Bill Flower left school at 12 and helped generations of young people make the most of their opportunities.
When the idea to build a university in Hamilton was first mooted, Mr Flower was among the first to volunteer for a committee that was set up to raise funds for the Halls of Residence.
Bill and his wife Joan have funded undergraduate prizes in global and environmental economics at the University of Waikato and in 2010, they launched the Flower Doctoral Fellowship in Economics, which offers $30,000 a year over three years to a postgraduate student interested in New Zealand's agricultural future.
Mr Flower was awarded the University of Waikato medal recently by University of Waikato Vice-Chancellor Professor Roy Crawford. He attributed much of his philanthropic intent to the guidance and generous, warm-hearted nature of his wife.
"Behind every successful man, there is a hardworking, loyal woman," he said.
"I have been blessed with 67 years of happy marriage to a perfect wife," he says.
Bill Flowers left school during the Depression of the 1930s, as his parents couldn't afford to send him to boarding school in his native Australia.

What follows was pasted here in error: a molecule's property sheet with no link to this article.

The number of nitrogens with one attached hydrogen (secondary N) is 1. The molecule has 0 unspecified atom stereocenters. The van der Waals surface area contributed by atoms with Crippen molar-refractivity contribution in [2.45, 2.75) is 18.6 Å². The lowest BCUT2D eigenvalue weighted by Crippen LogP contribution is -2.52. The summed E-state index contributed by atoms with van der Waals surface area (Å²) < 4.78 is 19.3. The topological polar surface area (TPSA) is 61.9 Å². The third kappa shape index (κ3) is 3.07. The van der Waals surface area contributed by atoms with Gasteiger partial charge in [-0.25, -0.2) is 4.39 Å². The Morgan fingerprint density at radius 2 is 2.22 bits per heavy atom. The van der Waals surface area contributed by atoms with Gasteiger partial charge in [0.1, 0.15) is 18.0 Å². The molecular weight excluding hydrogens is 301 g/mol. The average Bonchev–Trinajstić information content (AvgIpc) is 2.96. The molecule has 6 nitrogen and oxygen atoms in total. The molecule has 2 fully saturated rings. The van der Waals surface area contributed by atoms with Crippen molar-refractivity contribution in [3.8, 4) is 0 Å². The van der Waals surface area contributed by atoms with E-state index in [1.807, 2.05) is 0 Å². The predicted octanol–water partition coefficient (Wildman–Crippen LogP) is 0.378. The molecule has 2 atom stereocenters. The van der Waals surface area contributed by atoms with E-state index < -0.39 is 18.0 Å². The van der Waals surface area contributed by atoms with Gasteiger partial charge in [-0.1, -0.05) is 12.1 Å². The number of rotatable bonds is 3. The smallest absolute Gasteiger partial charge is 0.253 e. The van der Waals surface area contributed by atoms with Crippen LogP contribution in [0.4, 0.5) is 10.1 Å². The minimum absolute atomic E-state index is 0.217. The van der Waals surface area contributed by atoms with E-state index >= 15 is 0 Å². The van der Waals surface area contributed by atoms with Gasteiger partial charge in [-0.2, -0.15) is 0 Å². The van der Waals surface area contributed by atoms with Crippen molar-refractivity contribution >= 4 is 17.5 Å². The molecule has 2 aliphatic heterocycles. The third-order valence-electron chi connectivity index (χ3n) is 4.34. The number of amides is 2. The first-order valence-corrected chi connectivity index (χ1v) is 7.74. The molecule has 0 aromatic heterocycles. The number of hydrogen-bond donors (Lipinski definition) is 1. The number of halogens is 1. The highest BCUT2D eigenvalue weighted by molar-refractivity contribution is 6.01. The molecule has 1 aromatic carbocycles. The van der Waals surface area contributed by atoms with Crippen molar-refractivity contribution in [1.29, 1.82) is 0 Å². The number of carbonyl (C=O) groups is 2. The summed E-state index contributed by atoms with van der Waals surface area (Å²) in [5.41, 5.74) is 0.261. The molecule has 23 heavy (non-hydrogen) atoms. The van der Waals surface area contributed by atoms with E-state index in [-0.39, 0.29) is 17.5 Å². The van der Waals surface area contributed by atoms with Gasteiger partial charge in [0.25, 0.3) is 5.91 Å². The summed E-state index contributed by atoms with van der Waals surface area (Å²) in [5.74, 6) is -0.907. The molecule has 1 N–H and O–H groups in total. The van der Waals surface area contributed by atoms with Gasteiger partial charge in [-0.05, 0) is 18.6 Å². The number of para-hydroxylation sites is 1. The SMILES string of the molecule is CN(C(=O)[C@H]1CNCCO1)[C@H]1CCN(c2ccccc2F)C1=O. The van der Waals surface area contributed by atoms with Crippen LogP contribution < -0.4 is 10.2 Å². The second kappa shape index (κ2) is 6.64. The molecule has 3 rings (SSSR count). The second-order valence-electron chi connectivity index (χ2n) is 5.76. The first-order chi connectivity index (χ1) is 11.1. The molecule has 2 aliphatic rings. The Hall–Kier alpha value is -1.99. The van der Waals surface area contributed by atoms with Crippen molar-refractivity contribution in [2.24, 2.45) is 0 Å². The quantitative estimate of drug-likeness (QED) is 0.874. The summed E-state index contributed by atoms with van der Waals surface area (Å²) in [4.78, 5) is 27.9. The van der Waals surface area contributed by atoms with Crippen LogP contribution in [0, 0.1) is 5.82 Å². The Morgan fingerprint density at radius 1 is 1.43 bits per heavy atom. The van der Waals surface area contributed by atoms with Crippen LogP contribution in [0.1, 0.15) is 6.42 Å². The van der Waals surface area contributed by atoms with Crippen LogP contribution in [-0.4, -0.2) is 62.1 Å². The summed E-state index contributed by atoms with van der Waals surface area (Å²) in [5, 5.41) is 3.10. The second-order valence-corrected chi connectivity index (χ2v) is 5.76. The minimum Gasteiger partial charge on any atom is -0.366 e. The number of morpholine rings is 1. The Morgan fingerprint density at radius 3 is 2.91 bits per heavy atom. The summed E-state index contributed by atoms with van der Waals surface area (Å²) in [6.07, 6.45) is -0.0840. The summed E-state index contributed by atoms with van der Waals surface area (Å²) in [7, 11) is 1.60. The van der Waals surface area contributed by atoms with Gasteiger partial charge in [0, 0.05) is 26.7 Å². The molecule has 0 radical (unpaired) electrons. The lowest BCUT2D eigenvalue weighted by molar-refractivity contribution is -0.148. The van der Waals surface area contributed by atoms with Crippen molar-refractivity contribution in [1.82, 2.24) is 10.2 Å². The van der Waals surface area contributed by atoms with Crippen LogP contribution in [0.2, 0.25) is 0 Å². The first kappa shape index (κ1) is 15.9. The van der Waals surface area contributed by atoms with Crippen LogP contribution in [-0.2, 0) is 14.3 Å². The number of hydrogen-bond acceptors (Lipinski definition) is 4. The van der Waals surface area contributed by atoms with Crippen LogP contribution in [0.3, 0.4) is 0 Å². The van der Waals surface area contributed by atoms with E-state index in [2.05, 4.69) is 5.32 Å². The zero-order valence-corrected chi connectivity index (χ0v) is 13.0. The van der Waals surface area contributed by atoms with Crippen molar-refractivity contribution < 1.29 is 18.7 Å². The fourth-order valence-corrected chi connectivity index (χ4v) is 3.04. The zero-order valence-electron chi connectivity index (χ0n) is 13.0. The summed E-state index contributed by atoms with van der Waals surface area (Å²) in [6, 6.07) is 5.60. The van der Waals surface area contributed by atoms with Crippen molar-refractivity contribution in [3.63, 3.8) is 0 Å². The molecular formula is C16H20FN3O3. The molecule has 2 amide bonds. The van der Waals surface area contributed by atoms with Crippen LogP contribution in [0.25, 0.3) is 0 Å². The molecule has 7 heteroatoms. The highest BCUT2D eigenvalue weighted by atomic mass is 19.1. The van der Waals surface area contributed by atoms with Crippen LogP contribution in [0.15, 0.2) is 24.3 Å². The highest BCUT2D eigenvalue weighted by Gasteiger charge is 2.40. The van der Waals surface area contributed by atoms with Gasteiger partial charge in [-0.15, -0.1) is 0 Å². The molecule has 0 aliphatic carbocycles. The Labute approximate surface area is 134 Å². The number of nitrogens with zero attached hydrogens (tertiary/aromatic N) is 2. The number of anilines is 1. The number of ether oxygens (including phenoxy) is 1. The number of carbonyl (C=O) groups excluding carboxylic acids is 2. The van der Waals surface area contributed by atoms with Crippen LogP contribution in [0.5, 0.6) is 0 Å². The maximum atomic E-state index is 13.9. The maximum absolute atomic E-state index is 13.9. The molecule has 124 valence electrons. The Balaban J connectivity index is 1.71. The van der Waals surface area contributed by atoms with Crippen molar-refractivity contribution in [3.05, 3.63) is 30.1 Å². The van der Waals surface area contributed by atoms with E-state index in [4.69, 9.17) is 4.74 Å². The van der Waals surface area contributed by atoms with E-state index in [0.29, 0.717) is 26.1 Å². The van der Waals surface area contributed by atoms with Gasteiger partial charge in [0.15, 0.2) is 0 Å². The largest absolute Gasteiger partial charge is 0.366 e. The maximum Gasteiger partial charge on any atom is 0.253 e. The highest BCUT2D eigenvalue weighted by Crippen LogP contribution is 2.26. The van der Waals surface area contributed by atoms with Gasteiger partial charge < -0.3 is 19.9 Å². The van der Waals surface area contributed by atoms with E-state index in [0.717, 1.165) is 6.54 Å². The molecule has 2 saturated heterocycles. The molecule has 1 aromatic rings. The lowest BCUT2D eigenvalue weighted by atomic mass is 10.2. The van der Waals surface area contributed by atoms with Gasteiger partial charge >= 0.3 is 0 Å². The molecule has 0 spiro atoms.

His adventurous spirit saw him arrive in New Zealand eight years later where he worked at Ruakura. With war looming, he enrolled at Hamilton Technical College to better his chances of being accepted into the Royal New Zealand Air Force. He passed the entry test with flying colours.
Mr Flower went to England with the air force, transferred to the RAF and flew Halifax bombers during the war. While in England, he was stationed near Oxford, allowing him to study several economics papers at Oxford University.
That taught him the basic principles of how the economy works and gave him an understanding of how he could do better himself. It also fostered a lifelong interest in education.
Following the war, Mr Flower returned to New Zealand, where he married Joan. The couple bought a farm near Morrinsville - Longacres Farm - and raised four children. They also helped out numerous other young people, sending several boys to Outward Bound or giving them work on the farm.
The inaugural recipient of the Flower Doctoral Fellowship in Economics is Ukrainian student Alex Kravchenko, who is studying for his PhD in economics with his research focused on freshwater management in New Zealand.
"He has been involved with the University of Waikato since the very beginning and has given his support to generations of students. Mr Flower's commitment to education is inspiring and his influence will be felt for many years to come."